High school football games curtailed in White Stadium plans
Issues with cleats, schedule cited
In October 1949, when the George Robert White Schoolboy Stadium opened in Franklin Park, the 10,500-seat facility, built for Boston Public Schools students, hosted rival football teams — Boston Technical High School versus Boston College High, Dorchester High versus Boston Trade, Boston English High versus Roxbury Memorial.
Over the decades, the stadium has been a mainstay of high school football and a place where many of the same schools continue their historic rivalries. Now, 74 years later, the high school football games may have to wait until the end of the season.
In July, city officials announced a plan to lease the stadium to a professional women’s soccer team, allowing for 20 games a year in a March 16 through Nov. 17 schedule — a time frame that includes the bulk of high school football teams’ regular season schedule. During that time, football will not be allowed on the field.
The team’s owner, Boston Unity Soccer Partners, was the sole respondent to an April request for proposals to redevelop White Stadium with the city, and in July was designated as the “preferred proponent” for the project.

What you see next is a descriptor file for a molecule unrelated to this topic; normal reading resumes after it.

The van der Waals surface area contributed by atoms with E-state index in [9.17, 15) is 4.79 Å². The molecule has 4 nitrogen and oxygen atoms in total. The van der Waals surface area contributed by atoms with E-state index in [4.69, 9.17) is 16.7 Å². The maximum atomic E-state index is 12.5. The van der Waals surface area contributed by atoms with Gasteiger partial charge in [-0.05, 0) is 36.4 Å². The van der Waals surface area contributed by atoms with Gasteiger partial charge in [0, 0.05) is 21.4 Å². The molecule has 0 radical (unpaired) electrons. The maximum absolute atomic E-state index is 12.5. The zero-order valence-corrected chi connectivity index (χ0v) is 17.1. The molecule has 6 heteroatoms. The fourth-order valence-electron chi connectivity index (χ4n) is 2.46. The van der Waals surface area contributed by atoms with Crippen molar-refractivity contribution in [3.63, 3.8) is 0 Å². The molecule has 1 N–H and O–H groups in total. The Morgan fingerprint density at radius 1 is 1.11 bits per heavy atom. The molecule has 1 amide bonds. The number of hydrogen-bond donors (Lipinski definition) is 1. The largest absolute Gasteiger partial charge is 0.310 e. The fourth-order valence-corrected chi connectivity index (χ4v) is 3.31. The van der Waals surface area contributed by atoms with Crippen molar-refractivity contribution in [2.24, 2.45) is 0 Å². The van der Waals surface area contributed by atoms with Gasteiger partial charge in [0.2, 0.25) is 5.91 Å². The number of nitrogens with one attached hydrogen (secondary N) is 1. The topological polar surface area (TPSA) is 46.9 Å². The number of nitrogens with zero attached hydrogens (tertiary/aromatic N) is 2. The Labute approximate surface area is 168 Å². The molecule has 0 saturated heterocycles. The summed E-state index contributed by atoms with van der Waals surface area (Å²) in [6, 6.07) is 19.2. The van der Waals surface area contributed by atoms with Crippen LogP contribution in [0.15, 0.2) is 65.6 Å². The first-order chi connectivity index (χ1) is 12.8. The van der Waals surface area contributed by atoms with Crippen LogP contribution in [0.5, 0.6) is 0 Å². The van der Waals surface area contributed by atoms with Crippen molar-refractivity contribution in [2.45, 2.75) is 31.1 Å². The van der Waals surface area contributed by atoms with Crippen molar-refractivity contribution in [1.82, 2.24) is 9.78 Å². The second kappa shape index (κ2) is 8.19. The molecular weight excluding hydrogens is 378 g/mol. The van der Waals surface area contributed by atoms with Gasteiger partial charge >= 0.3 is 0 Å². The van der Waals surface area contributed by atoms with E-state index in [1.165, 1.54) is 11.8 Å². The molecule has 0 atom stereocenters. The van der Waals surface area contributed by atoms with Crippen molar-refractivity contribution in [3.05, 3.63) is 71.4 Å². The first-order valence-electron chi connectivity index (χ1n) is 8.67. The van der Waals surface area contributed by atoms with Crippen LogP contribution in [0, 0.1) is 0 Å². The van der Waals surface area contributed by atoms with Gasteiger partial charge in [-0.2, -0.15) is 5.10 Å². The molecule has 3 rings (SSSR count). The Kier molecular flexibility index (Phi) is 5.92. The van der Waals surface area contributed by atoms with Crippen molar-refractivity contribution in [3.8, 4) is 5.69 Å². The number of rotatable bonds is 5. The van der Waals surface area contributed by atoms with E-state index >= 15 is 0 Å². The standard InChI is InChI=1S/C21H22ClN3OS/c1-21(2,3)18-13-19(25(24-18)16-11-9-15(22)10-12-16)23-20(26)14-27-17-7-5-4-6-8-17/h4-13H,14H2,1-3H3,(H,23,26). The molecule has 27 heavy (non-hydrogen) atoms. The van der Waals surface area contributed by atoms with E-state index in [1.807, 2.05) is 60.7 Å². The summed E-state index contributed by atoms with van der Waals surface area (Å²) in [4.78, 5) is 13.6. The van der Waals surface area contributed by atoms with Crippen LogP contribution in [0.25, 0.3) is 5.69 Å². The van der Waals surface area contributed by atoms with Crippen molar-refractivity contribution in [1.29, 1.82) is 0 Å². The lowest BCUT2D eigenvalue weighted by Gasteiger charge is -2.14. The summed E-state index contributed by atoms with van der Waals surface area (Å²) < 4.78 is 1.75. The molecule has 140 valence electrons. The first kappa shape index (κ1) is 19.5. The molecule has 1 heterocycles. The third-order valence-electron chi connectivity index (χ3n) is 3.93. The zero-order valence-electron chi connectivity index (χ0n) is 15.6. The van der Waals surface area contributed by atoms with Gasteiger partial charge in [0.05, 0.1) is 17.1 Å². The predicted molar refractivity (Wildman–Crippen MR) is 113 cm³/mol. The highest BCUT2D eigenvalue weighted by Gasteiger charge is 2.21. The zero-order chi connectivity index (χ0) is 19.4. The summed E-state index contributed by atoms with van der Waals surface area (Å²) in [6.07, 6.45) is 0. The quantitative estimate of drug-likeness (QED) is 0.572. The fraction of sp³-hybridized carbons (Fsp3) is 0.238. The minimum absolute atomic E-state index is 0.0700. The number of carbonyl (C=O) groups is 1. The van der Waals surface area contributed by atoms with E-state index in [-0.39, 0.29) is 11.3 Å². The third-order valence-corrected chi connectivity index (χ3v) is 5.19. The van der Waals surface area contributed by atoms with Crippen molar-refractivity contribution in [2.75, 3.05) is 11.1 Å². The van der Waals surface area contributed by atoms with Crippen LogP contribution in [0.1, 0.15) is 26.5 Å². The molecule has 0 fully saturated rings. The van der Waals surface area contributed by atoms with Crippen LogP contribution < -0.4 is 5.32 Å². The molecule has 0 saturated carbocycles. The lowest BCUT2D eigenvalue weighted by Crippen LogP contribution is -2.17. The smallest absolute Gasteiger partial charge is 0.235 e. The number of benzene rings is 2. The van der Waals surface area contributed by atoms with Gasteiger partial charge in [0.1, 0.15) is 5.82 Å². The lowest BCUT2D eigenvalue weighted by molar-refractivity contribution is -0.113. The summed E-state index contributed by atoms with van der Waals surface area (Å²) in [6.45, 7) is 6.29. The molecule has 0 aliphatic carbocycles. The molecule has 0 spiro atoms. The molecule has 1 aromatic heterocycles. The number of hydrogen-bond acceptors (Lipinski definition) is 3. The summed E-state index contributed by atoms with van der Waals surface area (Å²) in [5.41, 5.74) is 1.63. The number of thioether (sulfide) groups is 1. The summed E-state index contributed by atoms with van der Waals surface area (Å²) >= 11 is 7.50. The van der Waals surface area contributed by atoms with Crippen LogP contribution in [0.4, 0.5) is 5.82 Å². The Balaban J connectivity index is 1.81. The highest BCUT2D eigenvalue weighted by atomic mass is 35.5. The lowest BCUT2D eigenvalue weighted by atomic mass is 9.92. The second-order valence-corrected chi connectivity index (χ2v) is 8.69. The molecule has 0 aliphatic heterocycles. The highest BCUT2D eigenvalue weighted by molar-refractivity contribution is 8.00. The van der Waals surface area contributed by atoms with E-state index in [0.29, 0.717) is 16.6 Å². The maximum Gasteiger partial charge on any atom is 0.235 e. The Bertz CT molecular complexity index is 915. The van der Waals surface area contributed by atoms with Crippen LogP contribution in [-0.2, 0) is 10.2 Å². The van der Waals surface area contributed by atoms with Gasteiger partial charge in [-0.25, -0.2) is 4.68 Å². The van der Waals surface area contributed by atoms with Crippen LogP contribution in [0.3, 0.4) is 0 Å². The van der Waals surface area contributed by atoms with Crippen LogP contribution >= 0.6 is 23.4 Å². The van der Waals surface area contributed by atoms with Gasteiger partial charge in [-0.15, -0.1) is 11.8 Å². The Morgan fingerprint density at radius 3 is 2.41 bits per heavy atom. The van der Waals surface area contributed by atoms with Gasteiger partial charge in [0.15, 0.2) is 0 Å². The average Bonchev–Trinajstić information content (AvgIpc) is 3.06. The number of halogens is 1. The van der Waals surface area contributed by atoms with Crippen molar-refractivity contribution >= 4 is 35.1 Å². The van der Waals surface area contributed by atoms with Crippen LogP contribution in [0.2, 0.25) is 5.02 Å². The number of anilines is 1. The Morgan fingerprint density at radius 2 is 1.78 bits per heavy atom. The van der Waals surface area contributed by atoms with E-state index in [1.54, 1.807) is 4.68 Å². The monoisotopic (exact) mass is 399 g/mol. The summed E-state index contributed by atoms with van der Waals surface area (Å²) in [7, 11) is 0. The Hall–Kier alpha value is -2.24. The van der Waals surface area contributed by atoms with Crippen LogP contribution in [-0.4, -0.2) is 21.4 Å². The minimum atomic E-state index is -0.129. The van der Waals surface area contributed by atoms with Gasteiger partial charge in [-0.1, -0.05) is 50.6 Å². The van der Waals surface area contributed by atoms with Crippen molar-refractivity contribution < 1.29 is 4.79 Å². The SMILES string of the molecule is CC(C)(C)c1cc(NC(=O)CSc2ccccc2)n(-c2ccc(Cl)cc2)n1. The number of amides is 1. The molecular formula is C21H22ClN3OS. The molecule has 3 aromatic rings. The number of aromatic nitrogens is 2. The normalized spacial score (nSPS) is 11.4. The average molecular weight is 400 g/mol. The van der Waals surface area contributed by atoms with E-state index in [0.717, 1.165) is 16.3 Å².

The team’s ban on high school football games — necessitated because the cleats used by football players would alter the texture of the turf, according to an article that appeared last week in the Boston Globe — has underscored a growing current of community concern about the leasing of a public facility to a private entity.
“Students should be able to play on their home field,” said Fatima Ali-Salaam, chair of the Greater Mattapan Neighborhood Council. “They can’t just all-of-a-sudden lose access. If we’re giving away the rights to use a public facility, that’s a problem. You can’t put the needs of the students behind that of a private team.”
Currently, White Stadium serves as the home field for Boston Latin Academy. Team members walk to the stadium from the school’s Townsend Street building and hold practices there daily during the football season. Nine other BPS schools currently play games in the stadium.
Dion Irish, the city’s chief of operations, said that aside from regular-season football, other programs and activities taking place at White Stadium will continue to be held there. Soccer games can be played there in the fall, and track and field events can take place in the spring.
“The vision for White Stadium is that it’s going to be more available for more sports,” he said.
But Irish acknowledged that the professional soccer team’s schedule will take precedence over any other events planned in and around the stadium.
“The team will have to play according to the schedule put out by the league,” he said, referring to the National Women’s Soccer League.
In addition to BPS sports programs, activities in White Stadium include concerts, a city summer camp, high school graduations and special events such as the Caribbean Carnival of Boston’s Kiddies Carnival. Additionally, activities in the Playstead area adjacent to the stadium include the Boston Art & Music Soul (BAMS) Festival, baseball and cricket games. Under the city’s plan, soccer games that take place roughly three times a month will take precedence over those activities if they conflict with games.